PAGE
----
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As women, we wear many different hats: wife, mother, sister, daughter, friend, boss and more. We neglect our own needs as we take care of everyone else. This can make us feel guilty, sad, anxious and that we’re just not good enough.   

In my practice, we put you first. My goal is to work with each patient individually to tap into their existing strengths and help them become the best version of themselves.

Major areas of focus include:


Depression in women is twice as common as in men. It's estimated that between 10 – 20% of women will experience a major episode of depression at some point in their life. There are many reasons why women develop depression, including social pressures, work stress, family responsibilities and more. What's more, depression in women can be misdiagnosed by doctors up to 50% of the time. Depression in women manifests itself in very different ways from irritability to anxiousness to feeling lethargic and tired all the time. Depression symptoms can be alleviated through cognitive-behavioral, interpersonal therapy and meditative mindfulness. 


Anxiety disorder is a serious medical condition. As women, we are sometimes told we are just hormonal or that it's ‘all in our heads.’ This is far from the truth in most cases. Anxiety causes feelings of being nervous, a sense of impending danger or doom and can also affect our bodies with disrupted sleep, gastrointestinal issues and feeling weak or tired. The prevalence of anxiety in women is twice that of men. Seeking help for anxiety disorder can reduce anxious feelings and improve quality of life. Cognitive behavioral therapy, mindfulness, meditation and understanding what triggers stress and our bodies natural response system are all ways to mitigate stress.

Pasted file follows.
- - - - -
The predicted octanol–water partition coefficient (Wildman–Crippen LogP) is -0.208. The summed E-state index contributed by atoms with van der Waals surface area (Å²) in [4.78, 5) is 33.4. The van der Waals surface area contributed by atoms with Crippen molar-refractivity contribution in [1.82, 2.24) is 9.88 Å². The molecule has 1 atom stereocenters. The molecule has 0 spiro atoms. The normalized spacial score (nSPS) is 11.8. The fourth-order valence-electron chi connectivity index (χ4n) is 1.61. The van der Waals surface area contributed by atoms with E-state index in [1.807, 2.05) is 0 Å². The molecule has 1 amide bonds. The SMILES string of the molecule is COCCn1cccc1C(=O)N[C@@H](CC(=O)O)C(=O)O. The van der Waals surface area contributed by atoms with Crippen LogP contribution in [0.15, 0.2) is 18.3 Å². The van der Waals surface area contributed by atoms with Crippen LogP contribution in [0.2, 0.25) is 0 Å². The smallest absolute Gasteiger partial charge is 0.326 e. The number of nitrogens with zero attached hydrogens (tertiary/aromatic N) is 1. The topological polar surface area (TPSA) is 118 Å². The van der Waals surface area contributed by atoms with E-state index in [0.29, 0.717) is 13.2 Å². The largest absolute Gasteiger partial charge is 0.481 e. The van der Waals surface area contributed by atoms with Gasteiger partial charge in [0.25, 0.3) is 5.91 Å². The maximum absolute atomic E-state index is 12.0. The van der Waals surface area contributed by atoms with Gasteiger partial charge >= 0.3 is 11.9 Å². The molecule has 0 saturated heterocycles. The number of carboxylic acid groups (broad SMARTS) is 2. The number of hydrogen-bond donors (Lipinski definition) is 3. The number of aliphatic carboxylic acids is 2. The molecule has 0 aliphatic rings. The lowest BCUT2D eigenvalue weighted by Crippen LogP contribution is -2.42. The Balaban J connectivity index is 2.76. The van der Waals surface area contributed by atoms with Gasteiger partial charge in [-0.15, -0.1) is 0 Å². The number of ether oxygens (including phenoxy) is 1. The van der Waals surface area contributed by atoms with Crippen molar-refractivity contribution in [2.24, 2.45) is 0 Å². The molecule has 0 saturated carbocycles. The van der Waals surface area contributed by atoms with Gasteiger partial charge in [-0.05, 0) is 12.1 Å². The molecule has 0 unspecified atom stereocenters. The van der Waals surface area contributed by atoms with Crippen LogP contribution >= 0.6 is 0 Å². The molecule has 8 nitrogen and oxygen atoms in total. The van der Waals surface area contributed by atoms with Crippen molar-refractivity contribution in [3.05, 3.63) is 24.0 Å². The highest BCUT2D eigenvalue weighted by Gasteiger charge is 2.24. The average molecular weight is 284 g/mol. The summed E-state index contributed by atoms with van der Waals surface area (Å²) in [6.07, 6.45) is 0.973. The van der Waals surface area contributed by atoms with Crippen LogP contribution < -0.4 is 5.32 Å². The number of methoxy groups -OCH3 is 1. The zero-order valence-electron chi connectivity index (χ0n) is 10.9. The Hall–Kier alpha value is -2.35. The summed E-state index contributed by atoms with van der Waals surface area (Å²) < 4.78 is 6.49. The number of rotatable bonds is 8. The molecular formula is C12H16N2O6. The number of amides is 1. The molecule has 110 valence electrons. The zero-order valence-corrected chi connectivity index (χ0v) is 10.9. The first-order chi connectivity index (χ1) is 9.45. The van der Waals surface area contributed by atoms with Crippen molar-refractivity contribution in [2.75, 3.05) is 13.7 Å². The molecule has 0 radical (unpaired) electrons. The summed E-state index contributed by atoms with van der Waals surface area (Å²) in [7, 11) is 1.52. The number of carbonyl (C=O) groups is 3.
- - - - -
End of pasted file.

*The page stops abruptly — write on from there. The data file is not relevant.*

It is estimated that 50% of all women have experienced a traumatic event in their lifetime. Women experience trauma differently than men, as females tend to suppress trauma more than men. Female trauma can include physical, emotional and sexual abuse, witnessing violence against others, natural disasters, and even surviving loss or disease. Everyone manifests trauma differently and cognitive/behavioral and cognitive processing therapy can be very beneficial treatments for women’s trauma.


Self-esteem and body image

Body image is the way someone perceives their body and their assumption that's how others see them. Body image is closely linked with self-esteem. Shockingly, it's estimated that 91% of women are unhappy with their bodies or appearance. Social media, societal pressures, internal feelings, and generational belief systems are all part of body image and self-esteem. With the right help, body image issues can be treated. I use cognitive-behavioral therapy and other measures to form a healthier, more positive image with one’s own body and reverse negative self-talk.  

Infertility and Loss

Reproductive challenges, pregnancy, infant loss and other issues specific to woman's health can affect mental health. Experiencing grief and loss over the inability to conceive or losing a pregnancy or child can increase a women's risk for depression. Other issues can arise, such as anger, anxiety, marital problems, sexual dysfunction, and social isolation. Cognitive-behavioral therapy can be beneficial for women in these situations who are struggling to cope with these issues. 





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